As illustrated in
Frame housing 12-1 should be in close proximity to sound generator 126 to such an extent that the wire does not fall in the gap therebetween, and they may be in close contact with each other. Frame housing 12-1 and sound generator 126 are preferably in close contact because the sound and vibrations generated by sound generator 126 are transmitted to frame housing 12-1. Also, recess 46 should be wide enough to prevent frame housing 12-1 from coming into contact with solenoid shaft 42 and stopper 44 even if they move, and should be narrow enough to prevent the wire from slackening and falling therein.
Infrared receiver 113 receives an infrared signal sent from target device 2, and sends an extracted signal to controller 111.
Laser light emitter 112 performs an emitting operation in accordance with instructions from controller 111 to emit laser light. Signals carried on the laser light include, in addition to the aforementioned optical bullet, a pulse signal which is periodically sent for tracking the point at which ray gun 1 aims.
As solenoid coil 41 is applied with a current controlled by controller 111 in sound generator 126, impact member 43 impacts against the case of solenoid coil 41 to generate sound and vibrations.
Controller 111 controls laser light emitter 112 and sound generator 126 based on inputs from infrared receiver 113 and switch 125.
When ray gun 1 and target device 2 are placed opposite each other, infrared receiver 113 of ray gun 1 receives infrared timing signal MCLK. Infrared timing signal MCLK received by infrared receiver 113 is detected by controller 111.
As long as controller 111 is detecting infrared timing signal MCLK, ray gun 1 sends laser timing signal LDCLK irrespective of whether or not the trigger is being pulled. When controller 111 is not detecting infrared timing signal MCLK, ray gun 1 does not send laser timing signal LDCLK even if the trigger is pulled. This is intended to prevent the player from emitting laser light from ray gun 1 to a person by mistake.
It should be noted that controller 111 of ray gun 1 internally generates timing signal LDCLK even if it does not detect infrared timing signal MCLK, but masks timing signal LDCLK so as not to emit an optical bullet in response. Even if ray gun 1 is not opposite target device 2, controller 111 controls sound generator 126 to generate sound if the trigger is pulled. For example, during a game or in intermission of the game, the player can give blank shots while confirming manipulations on the trigger with the aid of the sound and vibrations generated by sound generator 126.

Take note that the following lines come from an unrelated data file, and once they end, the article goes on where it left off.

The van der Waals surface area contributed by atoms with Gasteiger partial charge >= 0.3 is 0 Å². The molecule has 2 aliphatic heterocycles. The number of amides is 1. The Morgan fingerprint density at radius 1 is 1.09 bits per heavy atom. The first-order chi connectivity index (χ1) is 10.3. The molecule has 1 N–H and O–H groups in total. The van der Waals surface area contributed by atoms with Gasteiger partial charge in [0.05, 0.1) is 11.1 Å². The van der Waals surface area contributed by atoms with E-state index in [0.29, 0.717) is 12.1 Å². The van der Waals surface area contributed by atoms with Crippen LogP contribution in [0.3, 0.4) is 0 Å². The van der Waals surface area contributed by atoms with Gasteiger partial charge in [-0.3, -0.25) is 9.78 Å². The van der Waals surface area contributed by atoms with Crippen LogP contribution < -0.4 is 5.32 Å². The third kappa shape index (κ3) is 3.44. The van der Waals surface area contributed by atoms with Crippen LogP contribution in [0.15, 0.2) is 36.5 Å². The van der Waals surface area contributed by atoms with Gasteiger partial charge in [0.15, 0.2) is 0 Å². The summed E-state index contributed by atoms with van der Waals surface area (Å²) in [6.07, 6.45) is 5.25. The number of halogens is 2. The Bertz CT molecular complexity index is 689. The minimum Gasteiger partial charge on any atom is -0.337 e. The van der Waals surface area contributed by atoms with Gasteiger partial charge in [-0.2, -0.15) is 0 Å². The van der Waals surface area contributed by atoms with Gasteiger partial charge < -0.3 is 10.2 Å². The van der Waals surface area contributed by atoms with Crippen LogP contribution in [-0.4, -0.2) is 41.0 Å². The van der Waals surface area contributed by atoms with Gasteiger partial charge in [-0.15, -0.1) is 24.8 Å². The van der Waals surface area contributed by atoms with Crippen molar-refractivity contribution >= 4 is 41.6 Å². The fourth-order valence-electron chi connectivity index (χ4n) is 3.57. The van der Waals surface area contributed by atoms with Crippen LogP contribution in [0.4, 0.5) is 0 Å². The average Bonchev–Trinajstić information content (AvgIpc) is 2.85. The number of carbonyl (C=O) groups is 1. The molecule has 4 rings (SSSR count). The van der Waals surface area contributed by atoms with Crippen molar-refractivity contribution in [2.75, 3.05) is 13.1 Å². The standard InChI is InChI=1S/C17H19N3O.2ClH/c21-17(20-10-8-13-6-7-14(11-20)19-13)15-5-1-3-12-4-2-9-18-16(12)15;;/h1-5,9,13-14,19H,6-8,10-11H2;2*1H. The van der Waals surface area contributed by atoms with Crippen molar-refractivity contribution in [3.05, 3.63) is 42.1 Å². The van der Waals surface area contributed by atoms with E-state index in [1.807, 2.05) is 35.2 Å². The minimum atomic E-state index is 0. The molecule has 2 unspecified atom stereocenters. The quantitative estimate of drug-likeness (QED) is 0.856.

Laser timing signal LDCLK is a pulse signal having the same repetition rate and pulse width as infrared timing signal MCLK. Laser timing signal LDCLK emitted from ray gun 1 is received at target device 2 as timing signal RCLK. Upon receipt of timing signal RCLK, target device 2 detects a point in the player sights of ray gun 1 in a pulse timing of timing signal RCLK when the receipt of a delay time from the sending of timing signal MCLK to timing signal RCLK is within 150 μsec. Target device 2 sends the detected aiming point to display device 3 in real time. Display device 3 records the aiming point received from target device 2 and displays the same in real time. In this way, display device 3 displays in real time a trajectory which reveals how the player is sighting ray gun 1 before he pulls the trigger to emit an optical bullet.
As the player now pulls the trigger (trigger blade 122) of ray gun 1, switch 125 turns off. The transition of switch 125 from ON to OFF (transition of trigger signal Trigger from “L” to “H”) is detected by controller 111. As trigger signal Trigger changes from “L” to “H,” controller 111 sends trigger characters (Tr Char 1-3) during intervals of pulses of laser timing signal LDCLK if controller 111 has detected timing signal MCLK.
Trigger characters Tr Char 1-3 provide three pulses of timing signal LDCLK with different characters, respectively. Three characters are sent from ray gun 1 to target device 2 indicating that the player has pulled the trigger of ray gun 1, with the intention to prevent a failure in reading the characters due to noise such as external light or to prevent erroneous recognition of external light as the characters. Each of the characters is sent within 1.04 msec in a timing delayed by 1.04 msec from timing signal LDCLK.
Trigger characters Tr Char 1-3 are detected by target device 2. On condition that at least two characters are detected from among the three characters, target device 2 recognizes a hit point as an aiming point which is detected at a timing pulse immediately before trigger character Tr Char 1 in timing signal RCLK, and communicates this information to display device 3.